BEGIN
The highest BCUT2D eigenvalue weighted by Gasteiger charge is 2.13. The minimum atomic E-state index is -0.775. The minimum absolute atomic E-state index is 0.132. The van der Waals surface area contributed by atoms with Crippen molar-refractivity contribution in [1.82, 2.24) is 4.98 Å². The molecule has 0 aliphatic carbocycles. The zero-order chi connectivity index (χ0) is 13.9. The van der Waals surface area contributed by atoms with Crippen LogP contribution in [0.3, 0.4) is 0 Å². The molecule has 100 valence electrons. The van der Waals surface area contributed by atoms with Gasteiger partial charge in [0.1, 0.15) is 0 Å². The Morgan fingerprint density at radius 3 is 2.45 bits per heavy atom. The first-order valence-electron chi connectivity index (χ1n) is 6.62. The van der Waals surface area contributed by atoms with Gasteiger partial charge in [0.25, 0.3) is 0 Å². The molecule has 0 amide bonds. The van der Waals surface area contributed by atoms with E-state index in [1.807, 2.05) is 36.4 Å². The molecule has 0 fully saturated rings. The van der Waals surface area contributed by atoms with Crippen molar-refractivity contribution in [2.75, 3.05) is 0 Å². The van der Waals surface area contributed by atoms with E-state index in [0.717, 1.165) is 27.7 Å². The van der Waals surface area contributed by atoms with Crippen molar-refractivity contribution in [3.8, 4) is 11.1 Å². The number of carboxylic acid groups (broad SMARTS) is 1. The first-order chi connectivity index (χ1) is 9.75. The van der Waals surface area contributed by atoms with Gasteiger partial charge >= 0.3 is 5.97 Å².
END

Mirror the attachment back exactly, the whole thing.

The highest BCUT2D eigenvalue weighted by Gasteiger charge is 2.13. The minimum atomic E-state index is -0.775. The minimum absolute atomic E-state index is 0.132. The van der Waals surface area contributed by atoms with Crippen molar-refractivity contribution in [1.82, 2.24) is 4.98 Å². The molecule has 0 aliphatic carbocycles. The zero-order chi connectivity index (χ0) is 13.9. The van der Waals surface area contributed by atoms with Crippen LogP contribution in [0.3, 0.4) is 0 Å². The molecule has 100 valence electrons. The van der Waals surface area contributed by atoms with Gasteiger partial charge in [0.1, 0.15) is 0 Å². The Morgan fingerprint density at radius 3 is 2.45 bits per heavy atom. The first-order valence-electron chi connectivity index (χ1n) is 6.62. The van der Waals surface area contributed by atoms with Gasteiger partial charge in [0.25, 0.3) is 0 Å². The molecule has 0 amide bonds. The van der Waals surface area contributed by atoms with E-state index in [1.807, 2.05) is 36.4 Å². The molecule has 0 fully saturated rings. The van der Waals surface area contributed by atoms with Crippen molar-refractivity contribution in [2.75, 3.05) is 0 Å². The van der Waals surface area contributed by atoms with E-state index in [0.717, 1.165) is 27.7 Å². The van der Waals surface area contributed by atoms with Crippen molar-refractivity contribution in [3.8, 4) is 11.1 Å². The number of carboxylic acid groups (broad SMARTS) is 1. The first-order chi connectivity index (χ1) is 9.75. The van der Waals surface area contributed by atoms with Gasteiger partial charge >= 0.3 is 5.97 Å².